Pupils sink or swim in power boat challenge

PRIZE Henry Cort pupils Faisal Jamil, 13, Sam Hughes, 14, Samuel Sevich, 14 and Alastair Wilkins, 13, with (back, left) Graham Styles, curriculum leader for design and technology and technician Dave Fudge

PRIZE Henry Cort pupils Faisal Jamil, 13, Sam Hughes, 14, Samuel Sevich, 14 and Alastair Wilkins, 13, with (back, left) Graham Styles, curriculum leader for design and technology and technician Dave Fudge

Michelle Bates, WO2 Lloyd Gillingham, Noah, six, and Gunner Ryan Hancock
Pictures: Habibur Rahman

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PUPILS turned their hands to shipbuilding before racing their power boats against each other at Qinetiq’s testing site in Gosport.

Teenagers from eight schools across Hampshire were given four months to build a remote-controlled boat from scratch.

In January, all they were supplied with was a motor, a rudder and a radio control.

And yesterday was the moment of truth when they raced them at Qinetiq’s ocean basin testing site in Haslar.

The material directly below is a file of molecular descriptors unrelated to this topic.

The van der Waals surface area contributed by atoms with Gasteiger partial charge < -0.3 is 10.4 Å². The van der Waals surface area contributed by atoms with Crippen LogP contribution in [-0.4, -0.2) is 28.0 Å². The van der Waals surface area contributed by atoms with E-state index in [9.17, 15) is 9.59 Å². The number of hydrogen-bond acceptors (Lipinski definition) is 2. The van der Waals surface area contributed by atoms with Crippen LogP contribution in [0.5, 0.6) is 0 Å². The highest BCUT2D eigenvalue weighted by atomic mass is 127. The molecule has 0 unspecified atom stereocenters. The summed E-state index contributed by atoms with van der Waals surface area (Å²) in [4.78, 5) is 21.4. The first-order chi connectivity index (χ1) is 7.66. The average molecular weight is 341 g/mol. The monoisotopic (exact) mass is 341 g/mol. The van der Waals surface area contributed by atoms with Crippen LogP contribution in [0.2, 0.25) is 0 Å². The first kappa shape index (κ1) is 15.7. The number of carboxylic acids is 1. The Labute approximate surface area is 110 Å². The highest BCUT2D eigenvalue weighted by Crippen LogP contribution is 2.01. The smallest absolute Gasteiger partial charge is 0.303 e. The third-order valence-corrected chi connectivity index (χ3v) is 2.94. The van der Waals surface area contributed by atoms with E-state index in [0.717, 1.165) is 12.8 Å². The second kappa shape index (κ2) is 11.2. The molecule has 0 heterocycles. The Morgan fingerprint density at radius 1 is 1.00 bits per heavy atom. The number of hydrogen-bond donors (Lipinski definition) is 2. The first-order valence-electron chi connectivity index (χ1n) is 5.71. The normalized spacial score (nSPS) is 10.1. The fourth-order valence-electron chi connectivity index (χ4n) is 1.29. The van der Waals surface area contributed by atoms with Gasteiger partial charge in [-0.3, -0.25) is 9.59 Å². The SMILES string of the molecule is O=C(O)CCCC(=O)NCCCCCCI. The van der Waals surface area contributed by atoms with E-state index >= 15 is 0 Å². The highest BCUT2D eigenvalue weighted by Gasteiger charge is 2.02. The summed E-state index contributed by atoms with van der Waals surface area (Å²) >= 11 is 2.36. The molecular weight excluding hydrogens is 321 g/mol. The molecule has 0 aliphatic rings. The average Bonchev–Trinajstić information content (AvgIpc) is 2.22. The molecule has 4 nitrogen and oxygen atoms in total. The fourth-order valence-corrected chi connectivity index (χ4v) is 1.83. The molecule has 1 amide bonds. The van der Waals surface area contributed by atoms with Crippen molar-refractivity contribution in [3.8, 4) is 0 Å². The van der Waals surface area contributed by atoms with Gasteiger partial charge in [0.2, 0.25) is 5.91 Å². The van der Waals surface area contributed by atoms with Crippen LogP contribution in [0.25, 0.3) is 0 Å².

Youngsters from Henry Cort Community College scooped the best teamwork prize.

Sam Hughes, 14, from Whiteley, said: ‘It’s been really good fun. It was difficult to know what to do because we had no experience, but we had a good go at it and got the teamwork prize so we’re happy with that.’

They pupils built the powerboat in a robotics club after school and in the holidays.

Teacher Graham Styles said: ‘They worked hard and deserve their prize.’

The students’ vessels zipped about in a series of races in the deep pool, which is usually used to test large propellers and parts for warships.

In the end, a sleek boat by Hamble School stole the show with the team winning the final race and also grabbing best engineering award.

Teacher Chris Ralls said: ‘I’m over the moon, it’s nice to win but even nicer to win the engineering award.’

Qinetiq naval architect Chris Fisher, 24, has run the Powerboat Challenge for the last two years.

He said: ‘I’ve been really impressed with the boats.

‘They’ve had to do the research, design it and build it all themselves.

‘This is about inspiring pupils, not just to go into a maritime career, but to get into engineering and science generally, which is important because there is a national shortage at the moment.’

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